The process entails converting these records into NFTs, and entering them into a blockchain-based ledger.
Bru Finance is among a growing number of firms making real-world use of NFTs, adding to the immense focus on the trading aspect of NFTs through avenues such as digital art and music.
“Our NFT is not a picture for proof (PFP) NFT; it is rather an NFT representing commodities like wheat, rice, etc,” said Ashish Anand, founder and chief executive of Bru Finance. While it works with farmers now, the company aims to tokenize other real-world assets in future too and provide loans on them.
According to Anand, creating NFTs solves the problem of fake and duplicate receipts and other issues lenders face. It also provides the company visibility into the life cycle of the commodity it is lending against since any change in ownership will also be recorded on the blockchain. It also leads to instant receivables such as finance, liquid market access, and a global reach at a faster pace than via paper-based systems.
NFTs are digital tokens with unique identification codes, and can be assigned to any digital asset to identify its owner. Since it’s stored on a blockchain, the code cannot be tampered with, which makes replicating or copying difficult. Invoices and receipts for such loans are often shared digitally over emails. However, those receipts can be tampered using computer software, to create new copies. Attaching an NFT, however, means that even though the original document can be tampered with, its digital record on the blockchain remains as proof of the change.
Praphul Chandra, founder, and chief scientist at blockchain firm Koinearth pointed out that NFTs are essentially a digital certificate with the advantage of blockchain technology that makes the issuer and the owner globally identifiable. Chandra has built a platform called ngageN, which allows brands to sell NFTs but without using crypto-based transactions.
“There are digital certificates that have a connection with physical assets and there are certificates that have a connection to digital assets. Blockchain firms have been working on this for years now. It is just that now they are called NFTs,” he said.
Chandra also attributed this move towards maturing of standards. “Going forward, you will see certificates, which have counterparts in the physical world whether it is an invoice, car, or land. All that will be eventually converted into NFTs,” he said.
Further, while Bru Finance is using NFTs as proof of a loan, a startup called Deefy is treating NFTs as an asset altogether. It plans to start lending money to users against their NFTs.
Amogh Tiwari, founder of Deefy, said the company is offering instant loans on NFT collections that people have. It provides a score based on the floor price, sale history, number of holders, and price fluctuations of an NFT. Tiwari said the company has already received requests for such loans, and plans to tie-up with banks and other lenders to offer such services. Pratik Shah, financial services consulting leader at EY, warned however, that the fact that NFTs aren’t always tied to real-world assets may be troublesome in future. “The value of an NFT artwork can be valued at half a million dollars and it may change drastically within a few weeks,” he noted. Shah, however, noted that a blockchain platform can remember that an NFT is under escrow till the loan is paid off. This can minimize the risk of loss of collateral.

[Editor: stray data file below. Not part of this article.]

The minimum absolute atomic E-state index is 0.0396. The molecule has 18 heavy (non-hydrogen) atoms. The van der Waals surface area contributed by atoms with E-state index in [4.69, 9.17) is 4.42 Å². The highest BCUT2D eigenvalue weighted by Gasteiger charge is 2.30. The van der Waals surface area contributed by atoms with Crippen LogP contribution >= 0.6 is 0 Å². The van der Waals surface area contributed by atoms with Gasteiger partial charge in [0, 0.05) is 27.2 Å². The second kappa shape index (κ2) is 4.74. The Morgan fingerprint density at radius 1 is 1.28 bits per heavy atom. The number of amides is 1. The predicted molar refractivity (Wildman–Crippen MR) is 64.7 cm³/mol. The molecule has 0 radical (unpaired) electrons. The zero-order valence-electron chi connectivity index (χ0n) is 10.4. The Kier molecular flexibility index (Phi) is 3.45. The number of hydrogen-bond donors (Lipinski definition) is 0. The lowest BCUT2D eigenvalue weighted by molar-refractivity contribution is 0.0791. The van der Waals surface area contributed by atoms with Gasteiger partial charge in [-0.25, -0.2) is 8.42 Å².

To be sure, this isn’t the first time that blockchain-based technologies have been put to use for record keeping in the real world. The Andhra Pradesh government had announced plans to build blockchain-based land records back in 2018, which was eventually done using a platform from Hyderabad-based blockchain firm Zebi.
Another example is Aqilliz, which sold a stake to Bharti Airtel Ltd this February. According to Gowthaman Ragothaman, chief executive officer, Aqilliz, the company has created a way to help firms run advertisements online even after big tech firms like Google and Apple stop allowing companies to track users across the web.
Big tech firms have already started blocking cookies, which allow companies to track users outside of their own platforms. In their absence, Aqilliz’s blockchain platform can help a telco like Airtel record user interactions and use this for targeted advertising online. It’s not the same as maintaining a record through NFTs, but it uses blockchains to provide an alternative to cookie-based tracking.
Crypto trading in India has taken a downturn this month, as the government’s new rules for taxing the industry came into force. During the Union Budget this year, finance minister Nirmala Sitharaman announced that the government would levy a 30% tax on capital gains from crypto and NFT trades.
According to data from crypto research firm CREBACO, published last week, volumes on Indian exchanges dropped significantly since the new rules were enforced. The report noted that trading volumes on WazirX plunged 72% since 1 April, while those on ZebPay, CoinDCX and BitBNS fell 59%, 52% and 41%, respectively.
With inputs from Prasid Banerjee.
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